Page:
9. Congratulations on installing Windows Hyper-V. For easy accessibility, you may want to click Start > Windows Administrative Tools > Locate Hyper-V Manager > Launch. This will start the manager interface which you can pin to your taskbar as it will be frequently required during VM creations.  

10. Spend some time familiarizing yourself with the Hyper-V Manager interface. Notice host name on the left pane and a whole host of actions available on the right pane. 

Some of these functions such as Import Virtual Machine, Hyper-V Settings, Virtual Switch Manager, Virtual SAN Manager, Edit Disk, Inspect Disk, Stop Service and Remove Server will be explored further to build our virtual machine environment with networking functionalities. 

          Creating Virtual Machines in Hyper-V Manager 2016

Looking back at our last step above, you’ll notice the virtual machines has no active machines currently running. This chapter will explore the process involved to spin up two new virtual machines which come free of license when you purchase the key for Windows Server operating system

11. Right Click on the host on the left of the Hyper-V Manager > New > Virtual Machine.

12. The new virtual machine set up wizard should now appear as a guide for VM initial configuration.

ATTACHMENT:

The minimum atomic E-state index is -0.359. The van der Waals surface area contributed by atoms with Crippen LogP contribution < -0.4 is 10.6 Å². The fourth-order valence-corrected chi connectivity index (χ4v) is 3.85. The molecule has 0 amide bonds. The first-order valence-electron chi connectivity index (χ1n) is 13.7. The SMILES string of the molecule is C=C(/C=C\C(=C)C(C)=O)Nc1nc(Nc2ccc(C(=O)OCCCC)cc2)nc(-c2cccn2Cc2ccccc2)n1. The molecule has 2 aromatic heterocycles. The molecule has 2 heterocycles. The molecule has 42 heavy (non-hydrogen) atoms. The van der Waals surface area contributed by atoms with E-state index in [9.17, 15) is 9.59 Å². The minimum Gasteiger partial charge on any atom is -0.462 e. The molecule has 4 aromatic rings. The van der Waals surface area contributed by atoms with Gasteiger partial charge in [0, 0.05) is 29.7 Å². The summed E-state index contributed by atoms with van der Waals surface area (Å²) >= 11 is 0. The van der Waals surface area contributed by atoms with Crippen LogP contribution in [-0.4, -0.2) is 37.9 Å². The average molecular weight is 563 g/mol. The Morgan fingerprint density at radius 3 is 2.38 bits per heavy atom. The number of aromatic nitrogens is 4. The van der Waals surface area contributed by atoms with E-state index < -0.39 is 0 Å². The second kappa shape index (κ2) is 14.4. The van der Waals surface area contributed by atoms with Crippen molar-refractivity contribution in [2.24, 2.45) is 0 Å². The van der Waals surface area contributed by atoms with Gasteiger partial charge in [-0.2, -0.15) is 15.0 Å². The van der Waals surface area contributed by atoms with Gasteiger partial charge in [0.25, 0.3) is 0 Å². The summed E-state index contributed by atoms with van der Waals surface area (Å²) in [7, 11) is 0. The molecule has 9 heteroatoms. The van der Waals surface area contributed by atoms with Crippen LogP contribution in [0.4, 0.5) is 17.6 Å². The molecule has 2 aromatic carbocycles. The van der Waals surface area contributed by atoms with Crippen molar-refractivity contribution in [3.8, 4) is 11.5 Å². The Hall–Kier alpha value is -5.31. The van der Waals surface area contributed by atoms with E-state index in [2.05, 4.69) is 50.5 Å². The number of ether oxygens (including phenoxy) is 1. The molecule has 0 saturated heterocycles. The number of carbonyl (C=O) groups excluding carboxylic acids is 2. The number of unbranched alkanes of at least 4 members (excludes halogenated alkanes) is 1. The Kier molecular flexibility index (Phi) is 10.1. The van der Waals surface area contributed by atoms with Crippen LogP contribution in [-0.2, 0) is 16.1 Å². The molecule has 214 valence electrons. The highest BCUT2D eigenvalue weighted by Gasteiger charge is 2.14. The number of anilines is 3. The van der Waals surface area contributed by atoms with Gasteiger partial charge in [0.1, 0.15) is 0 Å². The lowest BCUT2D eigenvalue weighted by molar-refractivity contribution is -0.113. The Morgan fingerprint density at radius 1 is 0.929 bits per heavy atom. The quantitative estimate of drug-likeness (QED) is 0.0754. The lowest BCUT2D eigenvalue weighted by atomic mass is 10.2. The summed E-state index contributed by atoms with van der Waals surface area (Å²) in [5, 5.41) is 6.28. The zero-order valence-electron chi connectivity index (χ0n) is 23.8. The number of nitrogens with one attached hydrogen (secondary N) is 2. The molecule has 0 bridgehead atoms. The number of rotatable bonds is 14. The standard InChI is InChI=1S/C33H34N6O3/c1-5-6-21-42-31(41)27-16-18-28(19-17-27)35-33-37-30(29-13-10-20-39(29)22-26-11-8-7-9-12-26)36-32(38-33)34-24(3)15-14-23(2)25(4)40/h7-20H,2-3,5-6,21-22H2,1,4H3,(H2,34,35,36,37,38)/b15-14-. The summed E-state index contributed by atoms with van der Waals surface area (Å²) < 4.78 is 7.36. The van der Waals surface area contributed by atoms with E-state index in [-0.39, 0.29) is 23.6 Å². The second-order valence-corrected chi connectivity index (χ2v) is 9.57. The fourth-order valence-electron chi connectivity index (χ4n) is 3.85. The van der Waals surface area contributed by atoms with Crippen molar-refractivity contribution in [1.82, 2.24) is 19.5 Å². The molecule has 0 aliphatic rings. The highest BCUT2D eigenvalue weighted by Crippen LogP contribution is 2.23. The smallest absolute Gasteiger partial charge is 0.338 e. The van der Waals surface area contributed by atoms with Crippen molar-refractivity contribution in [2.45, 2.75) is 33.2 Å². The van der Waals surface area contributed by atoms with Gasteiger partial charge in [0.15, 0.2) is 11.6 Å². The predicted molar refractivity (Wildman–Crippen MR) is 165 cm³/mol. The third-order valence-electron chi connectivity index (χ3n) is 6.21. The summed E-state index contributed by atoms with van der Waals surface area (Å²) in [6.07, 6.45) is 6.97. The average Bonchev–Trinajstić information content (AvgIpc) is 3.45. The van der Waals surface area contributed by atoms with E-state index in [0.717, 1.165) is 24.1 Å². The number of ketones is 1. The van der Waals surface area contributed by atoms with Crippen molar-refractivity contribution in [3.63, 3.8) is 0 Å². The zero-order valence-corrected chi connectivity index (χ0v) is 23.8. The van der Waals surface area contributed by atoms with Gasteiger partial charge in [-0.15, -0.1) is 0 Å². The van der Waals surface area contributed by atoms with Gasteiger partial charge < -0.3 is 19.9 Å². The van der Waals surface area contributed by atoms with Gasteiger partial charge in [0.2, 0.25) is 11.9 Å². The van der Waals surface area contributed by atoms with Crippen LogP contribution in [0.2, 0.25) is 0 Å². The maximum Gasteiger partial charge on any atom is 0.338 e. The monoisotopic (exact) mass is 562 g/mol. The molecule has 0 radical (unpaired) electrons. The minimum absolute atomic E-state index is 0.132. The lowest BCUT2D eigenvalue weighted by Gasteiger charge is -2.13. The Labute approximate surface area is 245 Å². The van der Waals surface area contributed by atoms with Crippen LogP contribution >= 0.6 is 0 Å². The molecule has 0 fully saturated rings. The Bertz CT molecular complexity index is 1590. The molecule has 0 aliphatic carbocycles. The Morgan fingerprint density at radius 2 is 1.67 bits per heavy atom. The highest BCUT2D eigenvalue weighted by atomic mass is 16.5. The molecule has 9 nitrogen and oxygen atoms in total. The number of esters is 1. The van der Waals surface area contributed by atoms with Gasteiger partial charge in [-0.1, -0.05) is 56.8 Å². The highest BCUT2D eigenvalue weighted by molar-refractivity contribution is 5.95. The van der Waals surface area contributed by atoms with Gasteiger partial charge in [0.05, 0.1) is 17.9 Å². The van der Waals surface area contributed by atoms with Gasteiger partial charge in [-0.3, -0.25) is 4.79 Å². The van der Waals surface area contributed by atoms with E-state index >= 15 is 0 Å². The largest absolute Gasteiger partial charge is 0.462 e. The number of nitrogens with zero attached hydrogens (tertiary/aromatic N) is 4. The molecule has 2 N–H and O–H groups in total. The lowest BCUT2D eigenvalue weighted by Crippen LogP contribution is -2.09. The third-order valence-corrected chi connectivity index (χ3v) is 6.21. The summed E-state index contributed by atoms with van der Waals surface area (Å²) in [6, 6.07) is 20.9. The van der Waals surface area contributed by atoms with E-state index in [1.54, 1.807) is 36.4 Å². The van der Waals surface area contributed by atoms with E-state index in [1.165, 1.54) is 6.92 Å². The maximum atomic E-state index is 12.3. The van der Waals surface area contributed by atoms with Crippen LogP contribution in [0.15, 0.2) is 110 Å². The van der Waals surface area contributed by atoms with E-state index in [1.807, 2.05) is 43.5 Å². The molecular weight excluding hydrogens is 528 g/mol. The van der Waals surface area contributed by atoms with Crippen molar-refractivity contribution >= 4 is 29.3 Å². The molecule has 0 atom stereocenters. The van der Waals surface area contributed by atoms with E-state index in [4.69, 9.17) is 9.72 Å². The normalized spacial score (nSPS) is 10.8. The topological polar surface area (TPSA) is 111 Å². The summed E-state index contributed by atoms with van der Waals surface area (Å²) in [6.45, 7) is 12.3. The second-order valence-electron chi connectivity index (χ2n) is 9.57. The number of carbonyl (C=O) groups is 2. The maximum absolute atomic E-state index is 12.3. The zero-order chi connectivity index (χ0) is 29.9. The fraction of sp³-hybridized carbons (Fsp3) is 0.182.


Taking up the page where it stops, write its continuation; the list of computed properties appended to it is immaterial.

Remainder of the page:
13. You get to name your virtual machine at this stage. Remember to choose an easy to identify name for instance if you plan to have a domain controller and exchange installed as separate servers, you can add DC and EXCH to the end of your names to signify the functions they intend to perform.  

14. The next step takes you to a new feature introduced in Windows Server 2012 R2 with two Hyper-V Boot Architectures. First boot mode is Hyper-V BIOS and the second Hyper-V Unified Extensible Firmware Interface (UEFI).  

Generation 1 supports legacy drivers, both 32bit/64bit OS and can initialize IDE controllers, while generation 2 supports 64bit Win Server 2012 R2 or later. Settings cannot be changed once selected.

15. It is time to assign some RAM for your new VMs to run. The amount of memory you assign entirely depends on what the machine is going to be doing. For the purposes of this lab, I have assigned 2048MB to my domain controller (DC). A new feature introduced by Microsoft lets you select to use Dynamic Memory for virtual machines should they require more than specified. Click Next

16. Some of you may have selected the network card on your host when installing the Hyper-V role, drop down the menu and choose that NIC if available. We can still configure this later before our virtual machines are fired up so Click Next to continue.

17. Connect virtual machine to virtual hard disk at this stage. Notice the new extension .vhdx from previous versions .vhd in Windows Server 2008R2. You can browse to the location of the virtual hard disk or browse to change the location of storage. Use existing virtual disk if you have one or attach a virtual disk later.